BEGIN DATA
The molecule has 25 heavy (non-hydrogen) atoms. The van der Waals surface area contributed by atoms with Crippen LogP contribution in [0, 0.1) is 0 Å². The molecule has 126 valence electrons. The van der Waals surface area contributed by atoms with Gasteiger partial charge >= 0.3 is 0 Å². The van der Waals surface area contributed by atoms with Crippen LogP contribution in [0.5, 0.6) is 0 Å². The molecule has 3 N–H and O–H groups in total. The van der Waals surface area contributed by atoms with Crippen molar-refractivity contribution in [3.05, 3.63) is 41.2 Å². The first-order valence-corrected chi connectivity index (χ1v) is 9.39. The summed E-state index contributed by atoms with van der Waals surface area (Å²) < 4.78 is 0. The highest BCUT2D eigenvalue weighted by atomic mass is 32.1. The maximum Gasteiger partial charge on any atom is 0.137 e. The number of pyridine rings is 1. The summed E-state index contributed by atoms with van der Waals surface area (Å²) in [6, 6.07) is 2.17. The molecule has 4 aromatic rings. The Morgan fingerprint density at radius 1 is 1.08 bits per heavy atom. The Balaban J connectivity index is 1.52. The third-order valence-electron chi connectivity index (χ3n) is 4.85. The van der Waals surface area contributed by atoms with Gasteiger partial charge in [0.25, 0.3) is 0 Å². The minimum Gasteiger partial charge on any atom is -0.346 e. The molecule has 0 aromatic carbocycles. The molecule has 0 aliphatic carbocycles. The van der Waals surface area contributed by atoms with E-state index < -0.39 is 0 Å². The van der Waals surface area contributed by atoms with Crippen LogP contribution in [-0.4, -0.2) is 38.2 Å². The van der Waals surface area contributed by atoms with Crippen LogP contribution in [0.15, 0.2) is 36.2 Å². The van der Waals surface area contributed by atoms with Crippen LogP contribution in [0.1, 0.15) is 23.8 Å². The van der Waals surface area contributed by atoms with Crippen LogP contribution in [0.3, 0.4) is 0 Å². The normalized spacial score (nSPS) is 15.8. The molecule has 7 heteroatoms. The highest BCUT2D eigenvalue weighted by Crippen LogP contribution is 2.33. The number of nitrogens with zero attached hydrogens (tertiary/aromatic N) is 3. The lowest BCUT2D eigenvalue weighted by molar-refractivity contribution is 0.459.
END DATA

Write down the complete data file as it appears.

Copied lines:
The molecule has 25 heavy (non-hydrogen) atoms. The van der Waals surface area contributed by atoms with Crippen LogP contribution in [0, 0.1) is 0 Å². The molecule has 126 valence electrons. The van der Waals surface area contributed by atoms with Gasteiger partial charge >= 0.3 is 0 Å². The van der Waals surface area contributed by atoms with Crippen LogP contribution in [0.5, 0.6) is 0 Å². The molecule has 3 N–H and O–H groups in total. The van der Waals surface area contributed by atoms with Crippen molar-refractivity contribution in [3.05, 3.63) is 41.2 Å². The first-order valence-corrected chi connectivity index (χ1v) is 9.39. The summed E-state index contributed by atoms with van der Waals surface area (Å²) < 4.78 is 0. The highest BCUT2D eigenvalue weighted by atomic mass is 32.1. The maximum Gasteiger partial charge on any atom is 0.137 e. The number of pyridine rings is 1. The summed E-state index contributed by atoms with van der Waals surface area (Å²) in [6, 6.07) is 2.17. The molecule has 4 aromatic rings. The Morgan fingerprint density at radius 1 is 1.08 bits per heavy atom. The Balaban J connectivity index is 1.52. The third-order valence-electron chi connectivity index (χ3n) is 4.85. The van der Waals surface area contributed by atoms with Gasteiger partial charge in [0.25, 0.3) is 0 Å². The minimum Gasteiger partial charge on any atom is -0.346 e. The molecule has 0 aromatic carbocycles. The molecule has 0 aliphatic carbocycles. The van der Waals surface area contributed by atoms with E-state index < -0.39 is 0 Å². The van der Waals surface area contributed by atoms with Crippen LogP contribution in [-0.4, -0.2) is 38.2 Å². The van der Waals surface area contributed by atoms with Crippen LogP contribution in [0.15, 0.2) is 36.2 Å². The van der Waals surface area contributed by atoms with Crippen LogP contribution in [0.1, 0.15) is 23.8 Å². The van der Waals surface area contributed by atoms with Crippen LogP contribution in [0.3, 0.4) is 0 Å². The normalized spacial score (nSPS) is 15.8. The molecule has 7 heteroatoms. The highest BCUT2D eigenvalue weighted by Crippen LogP contribution is 2.33. The number of nitrogens with zero attached hydrogens (tertiary/aromatic N) is 3. The lowest BCUT2D eigenvalue weighted by molar-refractivity contribution is 0.459.